DMC Heart Hospital is First in Michigan to Use the Narrowest Stent Width Available in the United States to Treat Coronary Disease

Recently approved by FDA, the EluNIR drug-eluting stent opens clogged arteries to restore blood flow in tortuous anatomy of patients with coronary artery disease.

DETROIT--()--The Detroit Medical Center’s (DMC) interventional cardiology team at Heart Hospital recently became the first in Michigan to offer patients with coronary artery disease a new treatment option for vessels that are difficult to stent because of the size and intricacy.

“It’s the same kind of care I would provide for my own family.”

Dr. Tamam Mohamad, Chief of Cardiology at DMC Detroit Receiving Hospital, treated a 60-year-old woman, guiding the newly FDA approved EluNIR stent through a complex, circuitous course of blood vessels to reach and open a main artery that was 90% blocked. Last Thursday's three-hour procedure brought the blockage to 0%, and Friday, Haila Alamri went home.

The EluNIR drug-eluting stent has the narrowest strut width of any FDA-approved stent currently available in the U.S. This low profile stent, with radiopaque spring tip, makes it easier to maneuver in heavily calcified or intricately curved blood vessels.

“At the DMC, we strive to provide our patients with the newest treatment options to best serve their cardiac needs,” says Dr. Mohamad. “It’s the same kind of care I would provide for my own family.”

Dr. Mahir Elder, Director of Endovascular Medicine at the DMC Heart Hospital, adds: “The DMC Cardiovascular team's goal is to stay on the forefront of technology. As leading physicians in the field, we strive to bring the latest and greatest technology and innovation to the metro Detroit community.”

Alamri, the mother of nine children, and an armful of grandchildren, was experiencing angina, with pressure in her chest, after walking short distances. The symptoms caused her a lot of fear and anxiety and greatly affected her quality of life.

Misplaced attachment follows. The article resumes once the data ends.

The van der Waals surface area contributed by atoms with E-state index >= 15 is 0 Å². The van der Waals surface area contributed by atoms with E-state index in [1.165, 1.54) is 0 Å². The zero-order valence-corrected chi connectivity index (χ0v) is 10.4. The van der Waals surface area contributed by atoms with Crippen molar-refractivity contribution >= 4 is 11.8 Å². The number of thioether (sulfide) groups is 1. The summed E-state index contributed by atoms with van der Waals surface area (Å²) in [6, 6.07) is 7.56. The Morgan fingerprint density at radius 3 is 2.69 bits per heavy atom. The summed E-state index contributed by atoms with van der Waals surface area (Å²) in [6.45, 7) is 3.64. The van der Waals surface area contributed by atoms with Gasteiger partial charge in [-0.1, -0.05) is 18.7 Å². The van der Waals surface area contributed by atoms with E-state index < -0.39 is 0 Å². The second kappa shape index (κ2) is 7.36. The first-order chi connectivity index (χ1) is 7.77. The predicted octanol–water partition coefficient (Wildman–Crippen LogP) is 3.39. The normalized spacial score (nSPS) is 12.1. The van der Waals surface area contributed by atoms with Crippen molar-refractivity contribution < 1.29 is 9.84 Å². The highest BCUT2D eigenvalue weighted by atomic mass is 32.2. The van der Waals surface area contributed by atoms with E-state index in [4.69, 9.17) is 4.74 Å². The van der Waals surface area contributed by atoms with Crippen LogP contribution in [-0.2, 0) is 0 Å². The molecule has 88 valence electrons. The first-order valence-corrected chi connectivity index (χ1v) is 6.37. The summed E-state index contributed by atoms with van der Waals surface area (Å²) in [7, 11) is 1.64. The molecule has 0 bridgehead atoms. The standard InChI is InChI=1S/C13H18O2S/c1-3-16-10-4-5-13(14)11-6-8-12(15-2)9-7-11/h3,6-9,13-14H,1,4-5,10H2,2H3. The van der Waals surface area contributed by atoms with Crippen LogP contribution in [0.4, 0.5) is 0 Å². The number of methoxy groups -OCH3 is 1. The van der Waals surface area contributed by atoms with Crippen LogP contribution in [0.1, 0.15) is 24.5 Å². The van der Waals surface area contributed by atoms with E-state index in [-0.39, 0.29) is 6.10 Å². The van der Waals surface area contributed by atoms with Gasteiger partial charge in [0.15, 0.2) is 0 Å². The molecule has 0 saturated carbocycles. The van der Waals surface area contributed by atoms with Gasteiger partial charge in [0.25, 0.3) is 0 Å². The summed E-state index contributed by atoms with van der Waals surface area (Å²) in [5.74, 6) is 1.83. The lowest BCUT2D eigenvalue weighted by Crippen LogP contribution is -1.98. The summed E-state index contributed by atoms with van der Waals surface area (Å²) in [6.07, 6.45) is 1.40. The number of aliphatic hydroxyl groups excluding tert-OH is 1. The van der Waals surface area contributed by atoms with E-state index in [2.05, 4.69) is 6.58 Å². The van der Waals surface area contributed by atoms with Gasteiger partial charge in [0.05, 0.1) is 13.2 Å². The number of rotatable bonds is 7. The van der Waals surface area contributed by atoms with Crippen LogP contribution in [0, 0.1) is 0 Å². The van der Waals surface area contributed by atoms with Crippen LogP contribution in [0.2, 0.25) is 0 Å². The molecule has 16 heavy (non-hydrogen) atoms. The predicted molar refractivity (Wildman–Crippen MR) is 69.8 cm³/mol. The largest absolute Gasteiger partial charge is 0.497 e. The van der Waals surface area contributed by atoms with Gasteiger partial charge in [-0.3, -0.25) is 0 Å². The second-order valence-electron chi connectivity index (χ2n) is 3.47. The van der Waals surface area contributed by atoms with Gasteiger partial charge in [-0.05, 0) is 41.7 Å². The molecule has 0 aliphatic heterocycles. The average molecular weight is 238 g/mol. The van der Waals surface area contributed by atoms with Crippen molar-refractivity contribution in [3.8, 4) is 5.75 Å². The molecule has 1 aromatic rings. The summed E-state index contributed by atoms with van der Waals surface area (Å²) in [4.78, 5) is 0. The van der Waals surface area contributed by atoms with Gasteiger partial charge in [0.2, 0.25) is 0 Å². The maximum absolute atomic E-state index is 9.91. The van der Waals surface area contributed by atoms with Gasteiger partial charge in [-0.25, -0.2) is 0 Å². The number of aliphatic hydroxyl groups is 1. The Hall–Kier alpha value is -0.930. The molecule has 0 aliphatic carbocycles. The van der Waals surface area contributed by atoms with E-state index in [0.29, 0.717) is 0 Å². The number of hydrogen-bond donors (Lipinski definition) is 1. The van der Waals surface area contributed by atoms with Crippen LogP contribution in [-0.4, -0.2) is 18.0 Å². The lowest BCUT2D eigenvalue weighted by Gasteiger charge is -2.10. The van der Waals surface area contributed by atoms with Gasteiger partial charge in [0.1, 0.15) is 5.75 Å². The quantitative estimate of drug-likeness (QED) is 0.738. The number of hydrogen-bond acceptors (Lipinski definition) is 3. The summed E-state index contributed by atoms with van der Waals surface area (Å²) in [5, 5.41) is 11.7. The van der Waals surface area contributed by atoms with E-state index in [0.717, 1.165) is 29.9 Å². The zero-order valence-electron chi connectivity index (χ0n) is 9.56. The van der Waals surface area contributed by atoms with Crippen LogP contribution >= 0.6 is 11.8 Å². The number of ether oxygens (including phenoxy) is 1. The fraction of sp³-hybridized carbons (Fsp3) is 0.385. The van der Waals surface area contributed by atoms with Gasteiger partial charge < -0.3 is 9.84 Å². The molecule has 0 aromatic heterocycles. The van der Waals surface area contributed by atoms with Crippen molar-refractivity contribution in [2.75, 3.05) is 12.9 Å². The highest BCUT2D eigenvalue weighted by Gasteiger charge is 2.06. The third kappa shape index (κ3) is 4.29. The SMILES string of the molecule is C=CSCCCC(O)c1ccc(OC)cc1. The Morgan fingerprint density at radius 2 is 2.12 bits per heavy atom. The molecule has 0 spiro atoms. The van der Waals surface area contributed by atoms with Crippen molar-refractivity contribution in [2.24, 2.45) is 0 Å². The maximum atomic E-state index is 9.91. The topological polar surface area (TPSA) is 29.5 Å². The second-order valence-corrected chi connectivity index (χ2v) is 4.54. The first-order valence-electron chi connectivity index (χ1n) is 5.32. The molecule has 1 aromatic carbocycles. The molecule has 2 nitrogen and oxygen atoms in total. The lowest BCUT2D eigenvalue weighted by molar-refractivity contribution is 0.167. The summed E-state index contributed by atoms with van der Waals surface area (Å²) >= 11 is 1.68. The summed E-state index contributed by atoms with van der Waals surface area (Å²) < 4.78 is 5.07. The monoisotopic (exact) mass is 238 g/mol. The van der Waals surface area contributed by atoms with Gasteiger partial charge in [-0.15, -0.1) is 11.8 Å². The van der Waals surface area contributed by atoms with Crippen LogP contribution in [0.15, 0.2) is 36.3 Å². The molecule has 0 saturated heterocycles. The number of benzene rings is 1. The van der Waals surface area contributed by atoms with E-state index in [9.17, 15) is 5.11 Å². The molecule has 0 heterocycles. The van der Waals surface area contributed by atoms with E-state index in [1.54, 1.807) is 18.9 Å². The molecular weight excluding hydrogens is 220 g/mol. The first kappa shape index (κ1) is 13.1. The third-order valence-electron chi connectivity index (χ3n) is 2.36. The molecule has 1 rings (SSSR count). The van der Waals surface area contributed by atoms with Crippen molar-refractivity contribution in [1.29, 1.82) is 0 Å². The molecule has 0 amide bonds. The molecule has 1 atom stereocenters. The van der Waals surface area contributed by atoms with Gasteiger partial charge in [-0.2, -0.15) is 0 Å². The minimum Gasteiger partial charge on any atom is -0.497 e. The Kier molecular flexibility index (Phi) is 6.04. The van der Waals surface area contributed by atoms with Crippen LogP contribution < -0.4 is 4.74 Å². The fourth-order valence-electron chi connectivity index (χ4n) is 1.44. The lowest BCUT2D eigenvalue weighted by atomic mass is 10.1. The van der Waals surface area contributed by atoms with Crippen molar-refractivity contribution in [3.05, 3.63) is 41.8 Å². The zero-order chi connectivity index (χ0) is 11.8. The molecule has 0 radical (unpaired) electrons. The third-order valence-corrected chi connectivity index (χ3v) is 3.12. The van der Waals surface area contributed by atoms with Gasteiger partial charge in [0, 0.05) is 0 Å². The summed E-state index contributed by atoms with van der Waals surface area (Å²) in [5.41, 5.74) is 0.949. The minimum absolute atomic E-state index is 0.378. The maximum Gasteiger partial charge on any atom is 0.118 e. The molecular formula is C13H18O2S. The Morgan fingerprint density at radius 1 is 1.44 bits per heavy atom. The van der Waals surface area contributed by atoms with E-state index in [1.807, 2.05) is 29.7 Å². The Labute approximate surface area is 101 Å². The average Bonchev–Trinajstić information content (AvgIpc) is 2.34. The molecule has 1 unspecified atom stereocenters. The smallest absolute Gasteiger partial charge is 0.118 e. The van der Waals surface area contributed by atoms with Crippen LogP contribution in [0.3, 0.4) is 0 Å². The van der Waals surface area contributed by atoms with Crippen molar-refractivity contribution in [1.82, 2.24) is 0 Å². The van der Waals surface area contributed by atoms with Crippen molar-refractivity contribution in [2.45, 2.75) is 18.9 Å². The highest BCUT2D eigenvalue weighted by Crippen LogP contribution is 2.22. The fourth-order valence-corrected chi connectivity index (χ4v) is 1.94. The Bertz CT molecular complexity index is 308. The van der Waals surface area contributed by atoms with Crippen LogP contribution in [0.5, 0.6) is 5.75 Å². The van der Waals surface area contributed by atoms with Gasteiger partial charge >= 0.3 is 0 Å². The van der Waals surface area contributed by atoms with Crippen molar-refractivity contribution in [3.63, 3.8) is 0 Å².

The Detroit Medical Center helps lead advances in heart care, as the nation struggles with heart disease as a major health threat.

Cardiovascular disease is the #1 killer in the US. According to the American Heart Association, each day about 2,200 Americans die from cardiovascular disease, about one person every 40 seconds.

During Heart Month, the DMC Cardiovascular team recommends you seek medical attention immediately if you are experiencing any of the following common symptoms of a heart attack:

  • Severe pressure, fullness, squeezing, pain, or discomfort in the center of the chest that lasts for more than a few minutes
  • Pain or discomfort that spreads to the shoulders, neck, arms, or jaw
  • Chest pain that gets worse
  • Chest pain that doesn't get better with rest or by taking nitroglycerin
  • Chest pain that happens along with any of these symptoms:

    • Sweating, cool, clammy skin, or paleness
    • Shortness of breath
    • Nausea or vomiting
    • Dizziness or fainting
    • Unexplained weakness or fatigue
    • Rapid or irregular pulse

Although chest pain is the key warning sign of a heart attack, it may be confused with other conditions. These include indigestion, pleurisy, pneumonia, tenderness of the cartilage that attaches the front of the ribs to the breastbone, and heartburn. Always see your healthcare provider for a diagnosis.

More information about heart disease, visit the DMC Health Library at www.dmc.org.

About the Detroit Medical Center, www.dmc.org

Detroit Medical Center includes DMC Children’s Hospital of Michigan, DMC Detroit Receiving Hospital, DMC Harper University Hospital, DMC Heart Hospital, DMC Huron Valley-Sinai Hospital, DMC Hutzel Women’s Hospital, DMC Rehabilitation Institute of Michigan, and DMC Sinai-Grace Hospital. Detroit Medical Center is a leading regional healthcare system with a mission of excellence in clinical care, research and medical education.

Contacts

Truscott Rossman
Barbara Holland
517-487-9320
truscottrossman.com

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